In July of 2008, an unhinged right wing freak named Jim David Adkisson walked into a Knoxville, Tennessee church and opened fire on the congregation during a youth choir performance. Adkisson killed 2 people, and seriously injured 7 others.

When police searched Adkisson’s home, they found a manifesto he had written. He said that he picked that particular church because of their alleged liberal leanings and their promotion of liberal ideas. They also found a library filled with right wing hate talk books from Sean Hannity, Glenn Beck, and Michael Savage.

Adkisson had spent most of his adult life listening to right wing hate talkers tell him that America was under attack from liberals; that liberals wanted to destroy and emasculate America; and that liberals wanted to take away his rights. All of these things were mentioned in Adkisson’s manifesto, but if you’ve paid attention to right wing hate talkers over the years, they also echo the words of the right wing king of hate: Michael Savage.

In fact, Adkisson’s manifesto looked like Savage himself could have written it.

Michael Savage is unique within the right wing hate machine. Few people on the left pay attention to the inflammatory remarks that he makes on a daily basis, but they do so at their own peril. Savage has a rabid audience that is capable of committing truly horrific acts, as we saw with Jim Adkisson.

Savage changed his name early in his career from Michael Weiner. He claims that he didn’t want to be known as a typical Bronx Jew – those are his words – and so he came up with a name that he felt sounded a little more masculine.

Weiner knew that he wasn’t the only one suffering from severe insecurity about his own masculinity, and so he began his talk radio career by exploiting the irrational fears of other right wing crybabies. Weiner drew on his own experiences dealing with insecurities to help manipulate his audience.

So when he goes on the air on mocks an Iraq War veteran with PTSD – tells him to man up and stop acting like a crybaby – Weiner isn’t talking to the caller as much as he is talking to himself. You see, Weiner just can’t find enough courage to NOT be scared of the changing world around him.

So he does what every bully does in that situation – he demonizes that which terrifies him. His attacks on liberals, gays, minorities, women, immigrants, Muslims, and everyone else who isn’t an old, white guy represent the things that he fears. And by convincing his audience to fear these things, he doesn’t feel as alone or insecure.

There is a book on the market titled, The Eliminationists: How Hate Talk Radicalized the American Right. You might want to read it before this campaign season hits full tilt. It is a book that helps us understand the connections between fringe tea party type messaging and hate crime. Xenophobe, homophobe, demophobe, Obama-phobe, tax-phobe, choice-phobe, government-phobe; Name the fear and you can match it to tea party messaging that panders to the most terrified, simpleton and impressionable minds in the room. The author of The Eliminationists, David Neiwert, says that there is a formula that promotes the terminally unsophisticated and disturbed parts of politically right audience to do more than just listen to hate messaging.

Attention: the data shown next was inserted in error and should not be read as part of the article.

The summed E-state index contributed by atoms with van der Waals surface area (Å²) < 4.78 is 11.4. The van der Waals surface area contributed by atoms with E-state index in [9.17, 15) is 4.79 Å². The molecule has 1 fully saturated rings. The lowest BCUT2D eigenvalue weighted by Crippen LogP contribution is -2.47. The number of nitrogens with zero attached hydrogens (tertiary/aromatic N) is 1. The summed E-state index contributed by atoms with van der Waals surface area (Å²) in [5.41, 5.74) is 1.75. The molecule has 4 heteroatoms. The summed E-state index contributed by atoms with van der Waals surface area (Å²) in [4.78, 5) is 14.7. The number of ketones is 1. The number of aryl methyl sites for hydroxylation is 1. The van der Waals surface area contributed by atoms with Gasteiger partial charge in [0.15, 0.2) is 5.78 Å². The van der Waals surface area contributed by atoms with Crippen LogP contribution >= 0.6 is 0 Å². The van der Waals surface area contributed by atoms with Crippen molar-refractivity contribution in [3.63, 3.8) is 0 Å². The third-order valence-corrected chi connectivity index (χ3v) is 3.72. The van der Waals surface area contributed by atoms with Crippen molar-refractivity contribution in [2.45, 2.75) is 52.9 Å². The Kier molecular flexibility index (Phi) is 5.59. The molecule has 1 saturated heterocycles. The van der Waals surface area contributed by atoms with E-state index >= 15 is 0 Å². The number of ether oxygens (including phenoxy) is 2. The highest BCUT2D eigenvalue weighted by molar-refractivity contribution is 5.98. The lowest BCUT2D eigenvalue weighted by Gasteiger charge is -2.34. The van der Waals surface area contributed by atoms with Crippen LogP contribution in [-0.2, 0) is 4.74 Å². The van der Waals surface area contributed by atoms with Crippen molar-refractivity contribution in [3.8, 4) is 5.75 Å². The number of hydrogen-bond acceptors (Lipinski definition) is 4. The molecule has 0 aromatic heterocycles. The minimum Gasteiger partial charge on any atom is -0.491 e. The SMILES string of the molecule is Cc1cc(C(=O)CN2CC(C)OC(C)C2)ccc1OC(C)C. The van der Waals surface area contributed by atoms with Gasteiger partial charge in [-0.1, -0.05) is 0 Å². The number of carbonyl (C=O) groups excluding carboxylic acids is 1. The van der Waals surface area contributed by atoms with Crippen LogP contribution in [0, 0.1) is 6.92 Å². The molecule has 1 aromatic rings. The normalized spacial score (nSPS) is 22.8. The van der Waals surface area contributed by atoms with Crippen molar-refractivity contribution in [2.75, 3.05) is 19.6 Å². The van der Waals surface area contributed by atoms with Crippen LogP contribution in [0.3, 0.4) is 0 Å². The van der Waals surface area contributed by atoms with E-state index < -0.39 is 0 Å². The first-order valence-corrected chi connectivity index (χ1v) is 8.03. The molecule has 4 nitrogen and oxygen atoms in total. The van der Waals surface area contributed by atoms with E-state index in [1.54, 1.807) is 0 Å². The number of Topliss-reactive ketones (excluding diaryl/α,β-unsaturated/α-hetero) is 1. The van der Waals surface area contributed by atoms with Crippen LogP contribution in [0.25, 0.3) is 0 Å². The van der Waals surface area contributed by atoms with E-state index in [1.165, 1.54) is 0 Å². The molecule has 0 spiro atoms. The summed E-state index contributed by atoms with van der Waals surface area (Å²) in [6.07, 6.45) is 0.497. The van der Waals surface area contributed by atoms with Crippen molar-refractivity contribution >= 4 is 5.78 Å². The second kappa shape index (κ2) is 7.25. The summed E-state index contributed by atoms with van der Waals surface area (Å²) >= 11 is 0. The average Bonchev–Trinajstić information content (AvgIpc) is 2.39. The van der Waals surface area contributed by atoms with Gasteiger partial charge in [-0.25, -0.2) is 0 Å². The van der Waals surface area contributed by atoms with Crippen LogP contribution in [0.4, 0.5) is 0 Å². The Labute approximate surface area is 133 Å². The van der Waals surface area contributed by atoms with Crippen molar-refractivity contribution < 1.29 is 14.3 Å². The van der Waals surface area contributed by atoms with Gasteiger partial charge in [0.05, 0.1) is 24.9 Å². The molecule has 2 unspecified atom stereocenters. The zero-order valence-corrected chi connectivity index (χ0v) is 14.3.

The basic principle behind the formula is to appeal to the most fearful and intellectually challenged portions of a listening audience. Once you get that crowd’s attention, the next step is to demonize, dehumanize, and in a sense objectify the hate talker targets. That then allows the hate talker to more easily characterize the government, the Latino, the liberal, the Muslim, the abortion doctor, and even the President of the United States as a traitor, a criminal and an opponent to everything that is righteous and decent.

The process is called eliminationism. It is a process that encourages the contempt talkers audience to ridicule, suppress, and ignore opinions that are different from those of the audience. I’ve interview Neiwert dozens of times over the years, and he has an interesting way of describing eliminationism.

He told me that it is the equivalent of allowing a village lunatic to wander through the town square poking everyone he dislikes in the eye with a sharp stick. His book points out that some villagers have enough courage and intellect to stop the lunatic, but others don’t have sense enough to realize that the lunatic has recruited them and has actually handed them their own sharp stick. That is the Michael Savage audience.

In the end, a pathetic, an impressionable right wing fringe lunatic murders innocent church goers, or they fly their plane into an IRS building, or they murder an abortion doctor, and we see that the process of eliminationism was successful once again. And we see that ignorant hate-driven diatribe by oddballs like Michael Savage Weiner are not exactly funny “ha ha” moments.

And the worst part is that there are no consequences for people like Michael Weiner. People died because of his words, and he just goes on with his life, onto his multi-million dollar syndication deal and he continues to write inaccurate, hate-filled books that his terrified audience turn into best-sellers. Fear sells, and Michael Weiner has become one hell of a salesman, because nobody is more afraid of the world than Michael Savage Weiner.